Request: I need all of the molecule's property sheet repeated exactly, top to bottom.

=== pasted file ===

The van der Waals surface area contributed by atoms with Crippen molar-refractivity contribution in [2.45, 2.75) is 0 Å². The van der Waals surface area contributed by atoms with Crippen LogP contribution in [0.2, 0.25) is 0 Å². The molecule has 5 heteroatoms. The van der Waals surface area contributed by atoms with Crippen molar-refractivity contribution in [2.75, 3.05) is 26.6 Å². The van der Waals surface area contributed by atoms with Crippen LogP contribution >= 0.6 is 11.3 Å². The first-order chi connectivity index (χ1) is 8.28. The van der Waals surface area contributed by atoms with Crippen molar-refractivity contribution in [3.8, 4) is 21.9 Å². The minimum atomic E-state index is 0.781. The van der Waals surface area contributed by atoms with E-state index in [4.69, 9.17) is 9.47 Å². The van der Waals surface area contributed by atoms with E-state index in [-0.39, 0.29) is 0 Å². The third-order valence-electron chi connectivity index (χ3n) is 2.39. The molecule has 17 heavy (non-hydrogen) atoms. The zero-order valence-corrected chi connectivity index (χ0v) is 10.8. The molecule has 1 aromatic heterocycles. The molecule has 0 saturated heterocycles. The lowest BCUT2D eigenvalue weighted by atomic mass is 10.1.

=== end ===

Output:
The van der Waals surface area contributed by atoms with Crippen molar-refractivity contribution in [2.45, 2.75) is 0 Å². The van der Waals surface area contributed by atoms with Crippen LogP contribution in [0.2, 0.25) is 0 Å². The molecule has 5 heteroatoms. The van der Waals surface area contributed by atoms with Crippen molar-refractivity contribution in [2.75, 3.05) is 26.6 Å². The van der Waals surface area contributed by atoms with Crippen LogP contribution >= 0.6 is 11.3 Å². The first-order chi connectivity index (χ1) is 8.28. The van der Waals surface area contributed by atoms with Crippen molar-refractivity contribution in [3.8, 4) is 21.9 Å². The minimum atomic E-state index is 0.781. The van der Waals surface area contributed by atoms with E-state index in [4.69, 9.17) is 9.47 Å². The van der Waals surface area contributed by atoms with E-state index in [-0.39, 0.29) is 0 Å². The third-order valence-electron chi connectivity index (χ3n) is 2.39. The molecule has 17 heavy (non-hydrogen) atoms. The zero-order valence-corrected chi connectivity index (χ0v) is 10.8. The molecule has 1 aromatic heterocycles. The molecule has 0 saturated heterocycles. The lowest BCUT2D eigenvalue weighted by atomic mass is 10.1.